The genre-bending act, Shadowkasters, spearheaded by versatile multi-instrumentalist Bryce Avary, returns with an eighth studio album.
Shadowkasters, which released May 12, comes off the heels of the tenth anniversary of Avary’s debut record Calendar Days. Since 2003, Avary’s one-man band has amassed a wide audience of music obsessives, summoned by the multitude of genres he pulls from. It isn’t easy to ascribe a single label onto the sound of Avary’s body of work. He’s often been described as a “indie rock power pop” star, but as broad as this term is, it still does not fully encapsulate the ever-changing nature of his repertoire.
Take for example Shadowkasters‘ lead single, “Stuck Inside Your Light,” which signaled yet another sonic shift in The Rocket Summer’s discography. A fresh, modern twist on shoegaze-flecked electronic feuls the track’s lyrical content. “Multiple colors. sunbeams and other / Shades of delirium,” points to the kaleidoscopic imagery of the album cover, while “You’ve already took me in / I’m stuck inside your light” feels like a natural evolution from 2019’s Sweet Shivers.
Avary further teased his latest effort with opener “M4U,” which takes the folktronica influence of much of his past work and embraces it completely. The song is powered by the simple repetition of “I was made for you,” implementing slightly distorted vocals set to driving, guitar-infused beats. The track balances desperation and adrenaline, even when its lyricism is relatively straightforward.
Selections like “Sing At The Top” pairs a party-ready backing track with cryptic, oddly worded verses. You likely wouldn’t expect to hear words like “Seven years separating / Unzip your skin / Step out of the old and in the new, step in / Neo neon skeletons” scattered throughout a dance cut about vocalizing with all the might of your lungs. However, here Avary continues to prove his mastery of infectiously-produced songs with zany, unashamedly original lyricism. Such is present on the entirety of the varied, yet cohesive Shadowkasters, and seems headed toward the exploration of even more subgenres and musical lanes in the future.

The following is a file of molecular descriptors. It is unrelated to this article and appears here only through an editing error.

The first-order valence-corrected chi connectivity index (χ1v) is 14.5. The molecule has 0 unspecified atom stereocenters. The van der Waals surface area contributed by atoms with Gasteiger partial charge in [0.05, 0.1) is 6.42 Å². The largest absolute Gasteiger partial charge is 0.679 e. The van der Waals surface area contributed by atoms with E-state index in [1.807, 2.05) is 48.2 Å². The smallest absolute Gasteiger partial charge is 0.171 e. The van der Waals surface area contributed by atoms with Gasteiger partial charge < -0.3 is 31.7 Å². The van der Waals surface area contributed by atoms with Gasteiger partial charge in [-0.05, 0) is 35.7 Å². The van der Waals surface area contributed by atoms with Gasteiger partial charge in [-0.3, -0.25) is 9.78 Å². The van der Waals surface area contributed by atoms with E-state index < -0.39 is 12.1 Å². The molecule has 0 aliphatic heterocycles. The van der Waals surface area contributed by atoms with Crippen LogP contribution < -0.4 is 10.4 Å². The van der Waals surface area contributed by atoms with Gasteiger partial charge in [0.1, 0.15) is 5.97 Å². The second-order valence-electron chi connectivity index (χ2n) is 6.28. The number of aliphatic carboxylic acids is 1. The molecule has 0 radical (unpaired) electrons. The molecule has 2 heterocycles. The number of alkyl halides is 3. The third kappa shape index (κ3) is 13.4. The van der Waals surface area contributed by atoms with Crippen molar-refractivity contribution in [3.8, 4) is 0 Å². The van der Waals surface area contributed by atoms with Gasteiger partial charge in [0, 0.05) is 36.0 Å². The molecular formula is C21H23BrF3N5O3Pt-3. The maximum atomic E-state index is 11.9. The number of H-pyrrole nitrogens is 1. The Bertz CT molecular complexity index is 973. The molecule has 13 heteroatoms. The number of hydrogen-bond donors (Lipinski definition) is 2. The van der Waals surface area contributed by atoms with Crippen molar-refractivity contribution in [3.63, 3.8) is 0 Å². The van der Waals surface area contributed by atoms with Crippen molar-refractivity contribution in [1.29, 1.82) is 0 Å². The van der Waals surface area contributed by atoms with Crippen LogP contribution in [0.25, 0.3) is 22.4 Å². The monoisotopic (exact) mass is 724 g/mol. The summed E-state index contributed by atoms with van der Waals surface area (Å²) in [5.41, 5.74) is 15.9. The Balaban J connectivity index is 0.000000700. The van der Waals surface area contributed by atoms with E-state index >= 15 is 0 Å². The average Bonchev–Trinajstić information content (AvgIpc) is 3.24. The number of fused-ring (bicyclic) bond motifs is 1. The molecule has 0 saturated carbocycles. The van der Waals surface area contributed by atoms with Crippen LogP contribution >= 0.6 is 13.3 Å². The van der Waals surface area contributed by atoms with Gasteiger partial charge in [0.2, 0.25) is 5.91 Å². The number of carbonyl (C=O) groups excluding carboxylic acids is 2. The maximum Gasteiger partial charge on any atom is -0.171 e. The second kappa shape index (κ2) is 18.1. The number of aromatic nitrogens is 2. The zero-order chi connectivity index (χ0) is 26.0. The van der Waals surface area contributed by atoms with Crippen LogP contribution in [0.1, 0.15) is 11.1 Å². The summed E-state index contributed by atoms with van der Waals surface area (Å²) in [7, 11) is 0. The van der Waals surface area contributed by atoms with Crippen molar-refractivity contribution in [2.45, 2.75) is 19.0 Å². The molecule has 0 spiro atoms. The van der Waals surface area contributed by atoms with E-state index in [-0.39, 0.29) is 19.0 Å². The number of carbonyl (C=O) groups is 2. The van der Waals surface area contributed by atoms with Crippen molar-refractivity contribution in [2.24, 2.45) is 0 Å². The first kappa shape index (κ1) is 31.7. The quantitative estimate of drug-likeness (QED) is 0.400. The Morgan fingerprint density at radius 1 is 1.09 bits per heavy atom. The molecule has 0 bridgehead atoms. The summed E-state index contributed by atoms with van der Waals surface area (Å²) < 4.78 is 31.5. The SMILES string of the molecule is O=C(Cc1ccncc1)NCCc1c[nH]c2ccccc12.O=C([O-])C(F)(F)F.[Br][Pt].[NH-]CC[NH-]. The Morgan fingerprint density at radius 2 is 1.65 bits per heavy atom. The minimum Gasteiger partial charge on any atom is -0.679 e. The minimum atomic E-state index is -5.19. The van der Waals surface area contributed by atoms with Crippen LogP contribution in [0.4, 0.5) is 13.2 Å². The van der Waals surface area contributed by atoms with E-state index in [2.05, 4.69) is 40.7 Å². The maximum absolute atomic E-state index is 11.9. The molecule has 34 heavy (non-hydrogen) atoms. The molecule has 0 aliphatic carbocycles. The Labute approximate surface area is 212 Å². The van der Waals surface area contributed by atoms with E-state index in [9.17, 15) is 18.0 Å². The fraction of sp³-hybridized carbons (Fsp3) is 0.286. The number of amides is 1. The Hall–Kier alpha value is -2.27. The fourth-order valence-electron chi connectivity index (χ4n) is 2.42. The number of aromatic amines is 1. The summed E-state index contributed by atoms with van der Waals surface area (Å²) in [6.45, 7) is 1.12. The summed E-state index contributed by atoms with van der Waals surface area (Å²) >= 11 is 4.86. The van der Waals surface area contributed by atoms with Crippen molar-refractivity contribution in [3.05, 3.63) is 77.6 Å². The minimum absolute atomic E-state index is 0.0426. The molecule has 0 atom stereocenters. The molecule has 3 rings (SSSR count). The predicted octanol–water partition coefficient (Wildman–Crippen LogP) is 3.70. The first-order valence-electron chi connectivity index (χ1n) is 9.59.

Find “Sing At The Top” on the Alchemical Records Multigenre Mixture Playlist on Spotify.
Cameron Landry is a former journalism student at The George Washington University, and a current writer for Alchemical Records. He’s shared a passion for music journalism for several years, and focused much of his reporting as an undergraduate on how independent music venues have been impacted by the COVID-19 pandemic. Based in Washington, DC, Cameron can often be found at local concerts (and record stores!) in the district.
Flow-bending artist aSanTIS discusses art, culture, and whether sound can solve the world’s problems in celebration of Hispanic Heritage Month.
My interview with Amy Santis aka aSanTIS began in the most unexpected way. The Maryland-based flow-bending artist and lyrical storyteller came prepared to engage in conversation around questions I had posed – and she also brought one or two of her own thoughtful prompts based on her curiosities around my view of learning.
This practice of taking in her surroundings deeply through observation and inquiry has come naturally to aSanTIS ever since she was a young child. In terms of her early starts in music, she notes that she began as a discerning listener. “Just listening to music from my mom, on the radio, just being a consumer in the world of sound. But I think mainly, my mom has always loved dancing and listening to music, so that was sort of like second nature. We play music at gatherings, we play music in the car, and these songs are sort of like diaries that take us into a specific place.”
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